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Image source: Telegraph India

India’s central bank governor has once again expressed skepticism about cryptocurrencies, saying the assets are “nothing but gambling” and asking for the ban to be reserved.

Speaking at a Business Today event, Shaktikanta Das argued that cryptocurrencies do not have any intrinsic value and their perceived “value is nothing but a sham.” He said that cryptos aren’t even tulips, alluding to a famous jab at the Dutch tulip craze. – until the beginning of the last century.

“Every asset, every financial product must have some basis (value), but with crypto there is no basis… not even a poppy… and the rise in the market price of crypto is based on a fake.”

Das added that crypto is “100 percent speculation, or to put it very bluntly, it’s gambling.” He then argued that since gambling is banned in India, cryptos should not be allowed either, or else the government should set the rules for gambling.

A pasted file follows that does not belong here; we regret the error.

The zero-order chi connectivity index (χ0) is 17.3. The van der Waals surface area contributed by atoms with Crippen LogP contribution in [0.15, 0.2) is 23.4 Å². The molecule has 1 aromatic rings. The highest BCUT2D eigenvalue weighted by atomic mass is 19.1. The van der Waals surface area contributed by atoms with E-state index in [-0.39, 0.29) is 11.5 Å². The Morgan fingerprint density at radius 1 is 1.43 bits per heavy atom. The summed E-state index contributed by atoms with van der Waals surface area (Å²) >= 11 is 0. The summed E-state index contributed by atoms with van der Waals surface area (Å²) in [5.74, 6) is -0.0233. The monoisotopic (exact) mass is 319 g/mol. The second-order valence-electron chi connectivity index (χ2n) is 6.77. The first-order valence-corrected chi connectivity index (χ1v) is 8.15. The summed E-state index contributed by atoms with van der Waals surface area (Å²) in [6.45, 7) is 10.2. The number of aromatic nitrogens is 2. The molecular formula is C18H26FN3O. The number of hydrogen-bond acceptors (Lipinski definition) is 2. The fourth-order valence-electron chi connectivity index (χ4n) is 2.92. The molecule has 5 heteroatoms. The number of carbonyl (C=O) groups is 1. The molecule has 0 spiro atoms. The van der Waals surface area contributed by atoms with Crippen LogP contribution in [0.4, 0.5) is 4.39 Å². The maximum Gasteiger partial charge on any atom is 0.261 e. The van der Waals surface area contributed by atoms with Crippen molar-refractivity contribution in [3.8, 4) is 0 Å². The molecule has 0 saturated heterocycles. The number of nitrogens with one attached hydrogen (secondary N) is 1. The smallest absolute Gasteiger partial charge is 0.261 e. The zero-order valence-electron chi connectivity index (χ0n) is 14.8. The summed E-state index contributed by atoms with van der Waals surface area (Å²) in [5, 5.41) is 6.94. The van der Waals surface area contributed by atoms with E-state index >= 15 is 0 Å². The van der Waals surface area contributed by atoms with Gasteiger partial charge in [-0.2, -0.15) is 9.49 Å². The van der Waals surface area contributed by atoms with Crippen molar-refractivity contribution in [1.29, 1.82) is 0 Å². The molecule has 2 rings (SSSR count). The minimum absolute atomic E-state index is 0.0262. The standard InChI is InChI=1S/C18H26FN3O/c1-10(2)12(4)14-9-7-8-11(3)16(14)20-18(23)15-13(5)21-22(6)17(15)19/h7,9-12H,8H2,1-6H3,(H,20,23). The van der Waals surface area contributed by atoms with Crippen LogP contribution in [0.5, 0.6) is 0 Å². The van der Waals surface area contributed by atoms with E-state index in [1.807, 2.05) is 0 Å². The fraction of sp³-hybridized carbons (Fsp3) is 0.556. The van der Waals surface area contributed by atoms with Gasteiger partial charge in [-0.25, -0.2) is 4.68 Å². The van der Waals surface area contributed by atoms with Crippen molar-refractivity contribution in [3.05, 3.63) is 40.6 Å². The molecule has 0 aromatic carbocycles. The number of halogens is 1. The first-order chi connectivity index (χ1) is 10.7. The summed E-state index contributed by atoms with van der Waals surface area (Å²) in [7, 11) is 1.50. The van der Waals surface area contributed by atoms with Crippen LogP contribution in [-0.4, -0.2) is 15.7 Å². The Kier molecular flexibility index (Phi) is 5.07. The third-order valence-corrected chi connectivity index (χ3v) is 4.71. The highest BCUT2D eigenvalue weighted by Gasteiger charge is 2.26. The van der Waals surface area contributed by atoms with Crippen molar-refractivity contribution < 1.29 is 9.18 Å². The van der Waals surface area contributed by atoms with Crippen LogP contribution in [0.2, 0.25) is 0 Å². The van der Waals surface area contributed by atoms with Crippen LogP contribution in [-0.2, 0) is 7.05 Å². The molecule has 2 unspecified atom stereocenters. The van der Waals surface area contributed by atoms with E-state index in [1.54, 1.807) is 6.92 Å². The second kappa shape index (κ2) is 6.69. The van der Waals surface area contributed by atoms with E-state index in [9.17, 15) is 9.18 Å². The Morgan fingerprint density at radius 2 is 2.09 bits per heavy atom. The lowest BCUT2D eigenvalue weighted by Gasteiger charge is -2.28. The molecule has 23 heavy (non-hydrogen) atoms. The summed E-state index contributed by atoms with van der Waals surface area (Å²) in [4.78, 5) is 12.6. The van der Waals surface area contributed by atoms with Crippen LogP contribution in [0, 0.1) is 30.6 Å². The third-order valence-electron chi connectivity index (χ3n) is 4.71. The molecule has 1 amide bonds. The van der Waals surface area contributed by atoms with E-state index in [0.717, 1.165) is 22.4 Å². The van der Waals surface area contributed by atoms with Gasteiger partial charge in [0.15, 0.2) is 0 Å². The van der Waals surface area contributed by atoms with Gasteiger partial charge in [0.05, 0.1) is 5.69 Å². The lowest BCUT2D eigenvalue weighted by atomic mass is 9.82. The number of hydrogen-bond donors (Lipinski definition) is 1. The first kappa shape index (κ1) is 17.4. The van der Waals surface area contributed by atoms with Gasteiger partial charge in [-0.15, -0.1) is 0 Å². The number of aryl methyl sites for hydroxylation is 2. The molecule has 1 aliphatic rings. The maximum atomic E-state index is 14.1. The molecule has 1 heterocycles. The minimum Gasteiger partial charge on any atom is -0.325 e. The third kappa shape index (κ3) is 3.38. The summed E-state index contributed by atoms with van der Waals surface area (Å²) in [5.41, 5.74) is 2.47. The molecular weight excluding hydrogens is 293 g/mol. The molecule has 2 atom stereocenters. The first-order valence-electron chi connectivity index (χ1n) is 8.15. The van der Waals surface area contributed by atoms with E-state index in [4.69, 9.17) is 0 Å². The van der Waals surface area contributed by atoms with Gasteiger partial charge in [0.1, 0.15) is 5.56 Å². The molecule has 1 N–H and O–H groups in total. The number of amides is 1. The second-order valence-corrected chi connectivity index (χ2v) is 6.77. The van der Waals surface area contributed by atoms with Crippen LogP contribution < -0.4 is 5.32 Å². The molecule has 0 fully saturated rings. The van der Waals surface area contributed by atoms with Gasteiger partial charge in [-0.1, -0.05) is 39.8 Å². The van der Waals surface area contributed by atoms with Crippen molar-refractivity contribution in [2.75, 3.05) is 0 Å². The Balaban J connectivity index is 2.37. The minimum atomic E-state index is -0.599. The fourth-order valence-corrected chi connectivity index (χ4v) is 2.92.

Another reason why the Reserve Bank of India (RBI) should ban cryptocurrencies is that they pose a threat to central banks, Das said, noting that if cryptocurrencies gain mainstream acceptance, they will affect central banks’ monetary policy decisions. on the ability to make. He said:

“Please believe, these are not empty alarms. A year ago we said at the Reserve Bank that this whole thing was likely to collapse sooner rather than later. And if you see the developments of the last year culminating in the FTX episode, I don’t think I need to add much more.”

On the other hand, Das expressed his support for Central Bank Digital Currencies (CBDC), calling them the “future of money”. India reportedly launched its digital currency pilot program in November last year in partnership with nine banks.

Despite its CBDC push, the RBI has long maintained a tough stance on digital assets, arguing that the fledgling asset class has no underlying value. The central bank has consistently warned investors and the government against crypto, citing volatility as well as risks of fraud and fraud.

In July last year, the RBI asked the Indian government to ban cryptocurrencies in the country, citing the asset class’ “destabilizing” effect on monetary stability.

India, which currently chairs the G20, also plans to use this opportunity to coordinate global crypto regulation. India’s federal economic affairs secretary Ajay Seth reportedly said in December last year that the G20 countries would study the impact of cryptocurrencies on the economy, monetary policy and banking sector to inform a political consensus.


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